S0765. DEVY ERLIH, w.Bernard Ringeissen (Pf.): Webern, Bartok & Mozart (the latter's Sonata in G-flat, K.454), Live Performance, 7 Feb., 1966; w.Manuel Rosenthal Cond. RTF National Orch.: Symphonie espagnole (Lalo), Live Performance, 10 May, 1956. (Canada) St Laurent Studio YSL T-997. Transfers by Yves St Laurent.
“Devy Erlih was born in Paris on 5 November 1928. His Romanian-Jewish parents were immigrants from what is now Moldova. His father was a folk musician, playing the cimbalom and the pan pipes. Before he was ten, Erlih was the star attraction in his father’s café orchestra, performing nightly in a brasserie. His father had no formal musical training and, at first, neither did Devy. ‘My father just played because in those surroundings that was what people did. I performed with him for years, and I loved it - it was full of fun. My father taught me, and only by ear’.
That, he adds, was an advantage: ‘It was a wonderful beginning, not to start with solfège - how can a child be stimulated by a horrid burden like that? One day, a music-loving philanthropist missed a train and wandered into the brasserie where the Erlih family orchestra was in full flow. ‘This gentleman saw the poster outside billing me as ‘Le petit Devy’ and came in to listen. ‘Le petit Devy’ learnt the Mendelssohn Concerto, gave the concert, then went straight back to the café orchestra. But the seeds of an idea had been planted, and a few months later his father took him to visit one of the Paris Conservatoire’s leading violin professors, Jules Boucherit - among whose pupils were Ginette Neveu, Henri Temianka and Michèle Auclair. ‘He said that he would gladly take me, but that I would have to stop the café music and concentrate on violin studies’, says Erlih. Boucherit, he adds, had the reputation of being a dictator. ‘It was that particular generation. In those days, the father figure was a dictator. You did what he demanded, without questioning. Boucherit was a dictator - which didn’t stop him from saving my life’.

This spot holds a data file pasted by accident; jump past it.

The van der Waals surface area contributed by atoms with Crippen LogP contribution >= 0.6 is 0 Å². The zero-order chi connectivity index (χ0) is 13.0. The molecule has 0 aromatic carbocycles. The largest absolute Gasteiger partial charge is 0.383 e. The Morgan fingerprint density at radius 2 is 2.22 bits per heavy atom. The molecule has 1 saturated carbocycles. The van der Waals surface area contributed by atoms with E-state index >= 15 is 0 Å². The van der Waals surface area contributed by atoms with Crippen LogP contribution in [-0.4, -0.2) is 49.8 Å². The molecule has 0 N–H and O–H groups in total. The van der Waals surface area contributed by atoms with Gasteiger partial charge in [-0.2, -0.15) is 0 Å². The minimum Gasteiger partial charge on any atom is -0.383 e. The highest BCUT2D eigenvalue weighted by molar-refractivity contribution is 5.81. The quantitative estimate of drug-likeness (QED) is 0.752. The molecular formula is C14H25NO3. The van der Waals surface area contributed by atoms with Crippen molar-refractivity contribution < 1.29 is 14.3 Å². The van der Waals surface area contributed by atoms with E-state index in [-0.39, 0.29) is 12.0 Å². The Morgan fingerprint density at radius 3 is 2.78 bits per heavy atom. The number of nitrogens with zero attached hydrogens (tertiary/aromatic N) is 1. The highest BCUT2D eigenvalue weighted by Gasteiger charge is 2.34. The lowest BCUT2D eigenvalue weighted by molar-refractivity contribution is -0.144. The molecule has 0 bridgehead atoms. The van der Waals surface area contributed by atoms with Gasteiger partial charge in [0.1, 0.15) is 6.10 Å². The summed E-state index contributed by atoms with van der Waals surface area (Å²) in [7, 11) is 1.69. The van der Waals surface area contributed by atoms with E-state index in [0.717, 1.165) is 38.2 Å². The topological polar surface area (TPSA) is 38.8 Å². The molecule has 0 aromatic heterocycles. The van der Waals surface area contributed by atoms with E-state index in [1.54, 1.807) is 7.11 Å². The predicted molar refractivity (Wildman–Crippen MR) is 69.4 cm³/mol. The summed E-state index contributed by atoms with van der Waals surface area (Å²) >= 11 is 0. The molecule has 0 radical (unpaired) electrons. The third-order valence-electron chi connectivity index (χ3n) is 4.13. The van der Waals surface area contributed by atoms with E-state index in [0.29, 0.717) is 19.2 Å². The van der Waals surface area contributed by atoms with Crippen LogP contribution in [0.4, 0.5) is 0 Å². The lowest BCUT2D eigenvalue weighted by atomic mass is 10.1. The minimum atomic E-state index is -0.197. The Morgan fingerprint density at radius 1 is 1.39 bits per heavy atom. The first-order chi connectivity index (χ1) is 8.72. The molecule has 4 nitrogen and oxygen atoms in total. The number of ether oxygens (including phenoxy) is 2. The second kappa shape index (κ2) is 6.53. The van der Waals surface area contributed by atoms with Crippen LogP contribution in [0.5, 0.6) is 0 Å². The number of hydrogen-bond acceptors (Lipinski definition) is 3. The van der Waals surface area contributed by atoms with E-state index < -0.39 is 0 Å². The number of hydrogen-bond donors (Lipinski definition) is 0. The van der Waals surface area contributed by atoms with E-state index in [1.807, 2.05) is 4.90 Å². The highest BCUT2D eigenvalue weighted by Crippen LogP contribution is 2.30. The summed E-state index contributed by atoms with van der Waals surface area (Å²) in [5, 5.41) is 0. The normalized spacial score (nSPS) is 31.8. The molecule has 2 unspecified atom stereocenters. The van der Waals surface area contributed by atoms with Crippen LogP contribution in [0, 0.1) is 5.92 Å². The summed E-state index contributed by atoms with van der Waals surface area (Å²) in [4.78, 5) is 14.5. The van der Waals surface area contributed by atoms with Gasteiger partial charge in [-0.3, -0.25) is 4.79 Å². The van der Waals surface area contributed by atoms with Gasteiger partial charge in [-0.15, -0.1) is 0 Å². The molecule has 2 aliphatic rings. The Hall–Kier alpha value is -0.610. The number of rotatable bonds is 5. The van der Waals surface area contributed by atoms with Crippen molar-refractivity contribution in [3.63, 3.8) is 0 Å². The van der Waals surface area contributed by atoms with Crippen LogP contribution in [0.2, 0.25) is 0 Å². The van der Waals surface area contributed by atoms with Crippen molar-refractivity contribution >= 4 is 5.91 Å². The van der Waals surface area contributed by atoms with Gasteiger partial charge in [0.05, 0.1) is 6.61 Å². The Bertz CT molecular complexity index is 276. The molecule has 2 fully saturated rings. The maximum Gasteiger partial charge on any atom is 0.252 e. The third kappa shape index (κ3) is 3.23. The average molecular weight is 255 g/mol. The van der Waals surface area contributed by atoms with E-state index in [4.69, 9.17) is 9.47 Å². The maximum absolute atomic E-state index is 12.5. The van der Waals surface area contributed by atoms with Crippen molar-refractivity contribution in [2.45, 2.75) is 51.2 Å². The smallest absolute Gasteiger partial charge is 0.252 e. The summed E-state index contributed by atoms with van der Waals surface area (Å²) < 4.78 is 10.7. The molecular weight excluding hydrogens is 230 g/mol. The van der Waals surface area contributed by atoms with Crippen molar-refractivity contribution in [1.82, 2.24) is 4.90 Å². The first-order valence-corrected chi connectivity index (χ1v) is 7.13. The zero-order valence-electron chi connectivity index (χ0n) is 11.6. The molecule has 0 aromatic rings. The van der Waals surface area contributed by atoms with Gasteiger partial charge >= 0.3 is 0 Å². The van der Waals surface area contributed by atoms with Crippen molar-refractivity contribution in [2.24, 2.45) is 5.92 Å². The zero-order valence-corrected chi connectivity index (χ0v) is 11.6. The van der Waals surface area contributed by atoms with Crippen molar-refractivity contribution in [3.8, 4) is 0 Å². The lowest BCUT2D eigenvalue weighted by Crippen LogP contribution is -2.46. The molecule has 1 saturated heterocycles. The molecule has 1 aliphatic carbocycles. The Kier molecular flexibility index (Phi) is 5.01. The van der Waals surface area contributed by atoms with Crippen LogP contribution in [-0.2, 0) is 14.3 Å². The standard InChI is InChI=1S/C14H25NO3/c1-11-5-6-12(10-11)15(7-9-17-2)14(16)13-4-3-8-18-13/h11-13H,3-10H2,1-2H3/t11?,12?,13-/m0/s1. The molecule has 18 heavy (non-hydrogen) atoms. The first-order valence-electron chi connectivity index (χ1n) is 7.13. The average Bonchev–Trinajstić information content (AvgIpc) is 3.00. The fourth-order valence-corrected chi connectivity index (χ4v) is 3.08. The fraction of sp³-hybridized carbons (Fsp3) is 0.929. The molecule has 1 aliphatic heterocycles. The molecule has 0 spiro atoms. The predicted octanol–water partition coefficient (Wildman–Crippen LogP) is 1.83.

After the German invasion, the Erlih family was in grave danger. In hiding, and hence unable to work, the Erlihs found it impossible to support their young son and sought a better way of providing for him. Through Boucherit they met one Mr Ferretti, an Italian who was a long-time resident in Paris. He took Devy in. Boucherit took Erlih out of the city to his country house, where the boy stayed with the caretaker. ‘The very next Sunday the Gestapo came to Ferretti’s home, looking for ‘the little Jew’ who played the violin. They knew all about me.’ After the war, Erlih resumed his official studies at once, entering Boucherit’s class in the Paris Conservatoire and soon earning the sought-after Premier Prix. This enabled him to give his first recital. ‘The critic Antoine Goléa, who was Romanian and had formerly been a violin student of Enescu, turned up by mistake. Goléa’s review lauded the youngster to the skies; the critic also recommended him to a conductor friend, Henri Tomasi, who gave Erlih the opportunity to play the Brahms Concerto with his orchestra. These events helped to launch his career, and in 1955 he won the Long-Thibaud Competition - the last French violinist to do so. Ironically, Erlih had encountered Jacques Thibaud himself several times. ‘He was like a brother to Boucherit and whenever he came round Boucherit would say, ‘Listen to this little boy’. Each time Thibaud just patted me on the shoulder and said ‘Very good, very good, now continue, mon petit’, and these were his lessons! I was lucky enough to hear him in what proved to be one of his last concerts - he played the Brahms Concerto, rather surprisingly - and I was very struck by the spiritual quality of his playing then’.
Henri Tomasi was among the first composers who wrote for Erlih. ‘Bruno Maderna didn’t write his concerto for me, but I gave the premiere; it’s a fantastic, an astonishing piece. I also gave the world premiere of Milhaud’s Second Concerto. Then Martinu came to hear me in New York and gave me his concerto, asking whether I could play it in France, which I did.’ Erlih gave the Japanese premiere of Dutilleux’s violin concerto ‘L’arbre des songes’ in 1989, standing in for an indisposed soloist at just three days’ notice. André Jolivet loomed especially large in Erlih’s life; he frequently performed the composer’s 1972 Violin Concerto and ‘Suite rhapsodique’. ‘Jolivet was a massive person, rather severe and reserved, but he gave you the impression of an immense solidity of character’, recalls Erlih. ‘I was terribly impressed by the style of his music which I felt very strongly, and the accuracy of writing that he had to express this. The language was not traditional at all; it was very personal, but with a permanent need of expression, and that to me is what says the most’. After the composer’s death, the link went even deeper: Erlih married Jolivet’s daughter, Christine. At a time when France was extremely conservative and did not like the avant-garde, Devy was a pioneer. ‘The greater the complexity of the music, the more your technique has to evolve. Then what remains, no matter what you play, is the question of translating what you think is true’.”
- Jessica Duchen, THE STRAD, Feb., 2012